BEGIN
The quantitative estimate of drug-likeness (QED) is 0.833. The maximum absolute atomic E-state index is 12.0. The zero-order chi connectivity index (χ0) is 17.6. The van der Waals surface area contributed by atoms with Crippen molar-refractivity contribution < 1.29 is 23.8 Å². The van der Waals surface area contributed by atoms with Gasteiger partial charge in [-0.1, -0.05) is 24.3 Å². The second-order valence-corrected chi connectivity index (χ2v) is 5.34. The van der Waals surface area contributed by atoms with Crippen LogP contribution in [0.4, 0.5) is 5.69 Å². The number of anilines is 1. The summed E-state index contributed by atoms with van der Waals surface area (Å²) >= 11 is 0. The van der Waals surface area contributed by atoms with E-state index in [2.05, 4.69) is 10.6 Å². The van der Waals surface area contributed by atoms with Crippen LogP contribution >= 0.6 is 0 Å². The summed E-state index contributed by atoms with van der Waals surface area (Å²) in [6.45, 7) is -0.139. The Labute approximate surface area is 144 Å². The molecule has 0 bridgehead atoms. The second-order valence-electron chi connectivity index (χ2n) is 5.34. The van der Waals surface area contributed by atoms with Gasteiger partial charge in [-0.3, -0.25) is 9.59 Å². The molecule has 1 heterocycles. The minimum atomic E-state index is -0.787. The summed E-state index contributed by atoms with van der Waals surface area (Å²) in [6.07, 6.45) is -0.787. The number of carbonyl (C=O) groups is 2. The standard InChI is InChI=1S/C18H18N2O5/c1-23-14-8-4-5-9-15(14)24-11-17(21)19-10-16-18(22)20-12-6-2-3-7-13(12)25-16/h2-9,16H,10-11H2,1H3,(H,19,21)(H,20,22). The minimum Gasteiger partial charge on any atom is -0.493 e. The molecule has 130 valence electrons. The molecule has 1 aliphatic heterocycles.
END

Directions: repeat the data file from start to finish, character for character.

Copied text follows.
The quantitative estimate of drug-likeness (QED) is 0.833. The maximum absolute atomic E-state index is 12.0. The zero-order chi connectivity index (χ0) is 17.6. The van der Waals surface area contributed by atoms with Crippen molar-refractivity contribution < 1.29 is 23.8 Å². The van der Waals surface area contributed by atoms with Gasteiger partial charge in [-0.1, -0.05) is 24.3 Å². The second-order valence-corrected chi connectivity index (χ2v) is 5.34. The van der Waals surface area contributed by atoms with Crippen LogP contribution in [0.4, 0.5) is 5.69 Å². The number of anilines is 1. The summed E-state index contributed by atoms with van der Waals surface area (Å²) >= 11 is 0. The van der Waals surface area contributed by atoms with E-state index in [2.05, 4.69) is 10.6 Å². The van der Waals surface area contributed by atoms with Crippen LogP contribution >= 0.6 is 0 Å². The summed E-state index contributed by atoms with van der Waals surface area (Å²) in [6.45, 7) is -0.139. The Labute approximate surface area is 144 Å². The molecule has 0 bridgehead atoms. The second-order valence-electron chi connectivity index (χ2n) is 5.34. The van der Waals surface area contributed by atoms with Gasteiger partial charge in [-0.3, -0.25) is 9.59 Å². The molecule has 1 heterocycles. The minimum atomic E-state index is -0.787. The summed E-state index contributed by atoms with van der Waals surface area (Å²) in [6.07, 6.45) is -0.787. The number of carbonyl (C=O) groups is 2. The standard InChI is InChI=1S/C18H18N2O5/c1-23-14-8-4-5-9-15(14)24-11-17(21)19-10-16-18(22)20-12-6-2-3-7-13(12)25-16/h2-9,16H,10-11H2,1H3,(H,19,21)(H,20,22). The minimum Gasteiger partial charge on any atom is -0.493 e. The molecule has 130 valence electrons. The molecule has 1 aliphatic heterocycles.